Top design, absolutely top.

drtanner:

animatorzee:

artkat:

cassiesart:

scribblingaladdertothemoon:

Having troubles with facial angles in your drawing style?
Try a 3D sculpture of your art in your own style in a free program that is simple and very easy to use.
The program is called Sculptris and is a free off-shoot program from Zbrush, that program that you keep hearing about but either takes selling your kidneys or piracy to actually use. 
If you download it and sculpt out a facial model, you can have references for your own work for all of time. No more endlessly searching Google for reference materials or twisting/rotating/flipping a drawing to see if there are flaws. And you can easily edit it to create more facial types. This way, you can make character references for any and every face and facial angle that you can think of.
The program offers mirroring right from the start, so your faces will be perfectly symmetrical. You can turn off the symmetry for things like scars or otherwise. 
It takes a little time. For instance, I downloaded the program on Christmas and, in my spare time, this took a few days of getting familiar with the program (first day) and then sculpting for a few minutes each day, mostly due to my perfectionist nature. And this one isn’t even done. I still have to mold the mouth, ears, and other smaller aspects before I consider it done. However, I was so giddy over the possibilities that I wanted to share this with my fellow artists.
From now on, I have reference for a face in my own style and will be able to create things so much easier in the future. I hope that this helps you guys and that you have fun with it. 

I absolutely recommend Sculptris!

UH

GUYS????

This really useful oh my goodness. It takes a little figuring out, but once you get the hang of it it’s actually pretty easy. Just watch a couple youtube videos. Seeing how other people do it helps you to make sense of it.
OH BOY LOOK AT THIS HANDSOME IDIOT do you know how hard his stupid face is to figure out at different angles? DO YOU??? Now I have a 3D ref!!! AAAHH!! so excite much 3d wow very angles wow

I’ve said this before and I’ll say it again: sculptris is an amazing 3D modeling tool for how small it is and is a great place to start whether you just want drawing references for your characters or you actually want to get into 3D modeling.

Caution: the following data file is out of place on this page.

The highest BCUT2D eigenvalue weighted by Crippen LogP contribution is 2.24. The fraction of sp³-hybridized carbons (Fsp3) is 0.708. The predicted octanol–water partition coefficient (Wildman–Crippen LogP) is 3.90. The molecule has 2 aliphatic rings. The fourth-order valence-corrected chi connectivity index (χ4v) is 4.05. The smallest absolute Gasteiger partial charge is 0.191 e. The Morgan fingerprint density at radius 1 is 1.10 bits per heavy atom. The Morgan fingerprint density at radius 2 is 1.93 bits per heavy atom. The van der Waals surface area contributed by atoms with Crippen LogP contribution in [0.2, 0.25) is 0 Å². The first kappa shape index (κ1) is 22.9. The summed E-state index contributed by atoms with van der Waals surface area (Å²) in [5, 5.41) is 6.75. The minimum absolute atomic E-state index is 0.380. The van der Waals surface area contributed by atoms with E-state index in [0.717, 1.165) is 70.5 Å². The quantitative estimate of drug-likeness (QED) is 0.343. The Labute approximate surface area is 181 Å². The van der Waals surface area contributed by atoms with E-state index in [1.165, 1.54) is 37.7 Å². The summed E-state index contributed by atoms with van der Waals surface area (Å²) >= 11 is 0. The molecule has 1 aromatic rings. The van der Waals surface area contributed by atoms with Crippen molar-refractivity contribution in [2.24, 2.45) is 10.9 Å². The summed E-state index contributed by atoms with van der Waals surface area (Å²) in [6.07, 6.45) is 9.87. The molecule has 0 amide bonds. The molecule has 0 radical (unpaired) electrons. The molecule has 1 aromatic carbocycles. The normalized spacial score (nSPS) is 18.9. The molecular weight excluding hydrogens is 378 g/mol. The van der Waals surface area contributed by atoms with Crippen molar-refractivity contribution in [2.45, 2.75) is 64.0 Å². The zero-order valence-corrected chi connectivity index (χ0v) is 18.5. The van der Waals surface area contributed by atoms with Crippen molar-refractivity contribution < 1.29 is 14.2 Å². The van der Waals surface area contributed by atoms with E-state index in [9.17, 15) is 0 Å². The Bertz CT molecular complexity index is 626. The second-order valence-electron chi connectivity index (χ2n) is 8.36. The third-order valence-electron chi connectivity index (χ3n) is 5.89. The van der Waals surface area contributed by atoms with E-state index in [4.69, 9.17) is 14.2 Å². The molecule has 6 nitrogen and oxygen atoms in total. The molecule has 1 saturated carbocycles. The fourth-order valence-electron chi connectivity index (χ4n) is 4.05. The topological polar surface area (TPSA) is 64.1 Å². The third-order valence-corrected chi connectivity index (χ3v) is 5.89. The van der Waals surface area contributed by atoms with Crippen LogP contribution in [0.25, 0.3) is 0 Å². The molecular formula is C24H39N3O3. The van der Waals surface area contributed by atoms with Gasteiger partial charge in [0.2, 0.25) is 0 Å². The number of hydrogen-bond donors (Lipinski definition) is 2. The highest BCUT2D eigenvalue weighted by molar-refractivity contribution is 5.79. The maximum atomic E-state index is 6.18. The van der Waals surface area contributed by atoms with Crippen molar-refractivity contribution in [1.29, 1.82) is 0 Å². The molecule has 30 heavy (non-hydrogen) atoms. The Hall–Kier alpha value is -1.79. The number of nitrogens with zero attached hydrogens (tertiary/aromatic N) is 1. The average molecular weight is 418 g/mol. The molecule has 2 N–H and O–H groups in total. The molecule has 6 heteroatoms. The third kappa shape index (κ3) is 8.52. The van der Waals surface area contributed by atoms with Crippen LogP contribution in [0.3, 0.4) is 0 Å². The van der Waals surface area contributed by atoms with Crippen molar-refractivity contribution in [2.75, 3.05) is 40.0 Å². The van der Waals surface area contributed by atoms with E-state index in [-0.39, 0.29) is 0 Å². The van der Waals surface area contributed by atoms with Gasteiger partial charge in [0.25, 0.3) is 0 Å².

I highly recommend it.

OH SHIT YES
LET ME LEARN HOW TO 3D, DOWNLOADING THE SHIT OUT OF THIS RIGHT NOW.

drtanner:

animatorzee:

artkat:

cassiesart:

scribblingaladdertothemoon:

Having troubles with facial angles in your drawing style?

Try a 3D sculpture of your art in your own style in a free program that is simple and very easy to use.

The program is called Sculptris and is a free off-shoot program from Zbrush, that program that you keep hearing about but either takes selling your kidneys or piracy to actually use. 

If you download it and sculpt out a facial model, you can have references for your own work for all of time. No more endlessly searching Google for reference materials or twisting/rotating/flipping a drawing to see if there are flaws. And you can easily edit it to create more facial types. This way, you can make character references for any and every face and facial angle that you can think of.

The program offers mirroring right from the start, so your faces will be perfectly symmetrical. You can turn off the symmetry for things like scars or otherwise. 

It takes a little time. For instance, I downloaded the program on Christmas and, in my spare time, this took a few days of getting familiar with the program (first day) and then sculpting for a few minutes each day, mostly due to my perfectionist nature. And this one isn’t even done. I still have to mold the mouth, ears, and other smaller aspects before I consider it done. However, I was so giddy over the possibilities that I wanted to share this with my fellow artists.

From now on, I have reference for a face in my own style and will be able to create things so much easier in the future. 

I hope that this helps you guys and that you have fun with it. 

I absolutely recommend Sculptris!

UH

GUYS????

This really useful oh my goodness. It takes a little figuring out, but once you get the hang of it it’s actually pretty easy. Just watch a couple youtube videos. Seeing how other people do it helps you to make sense of it.

OH BOY LOOK AT THIS HANDSOME IDIOT do you know how hard his stupid face is to figure out at different angles? DO YOU??? Now I have a 3D ref!!! AAAHH!! so excite much 3d wow very angles wow

I’ve said this before and I’ll say it again: sculptris is an amazing 3D modeling tool for how small it is and is a great place to start whether you just want drawing references for your characters or you actually want to get into 3D modeling.

I highly recommend it.

OH SHIT YES

LET ME LEARN HOW TO 3D, DOWNLOADING THE SHIT OUT OF THIS RIGHT NOW.

anebarone:

Some incredible concepts for Tangled. See more here!

mashyumaro:

Today’s makeup is inspired by Minori ♡

mashyumaro:

Today’s makeup is inspired by Minori ♡

lizziekeiper:

laughing-trees:

carniecopter:

We are not so different.

I love this, we are all just occupying different forms

Oh wow

whyisdansohard:

keepitmoist:

infelice:

politics-war:

Culture clash between two brothers on modern vs. tradition
A monk and a punk

love this one.

dude

no those brothers are going to save rock and roll

whyisdansohard:

keepitmoist:

infelice:

politics-war:

Culture clash between two brothers on modern vs. tradition

A monk and a punk

love this one.

dude

no those brothers are going to save rock and roll

d4mn-diggity-dog:

crow-quilled-threnody:

arvyla:

and now scroll back up to realise that those were indeed paintings

It took me until the sixth one to realize this. These are great.

I still can’t tell the difference. wow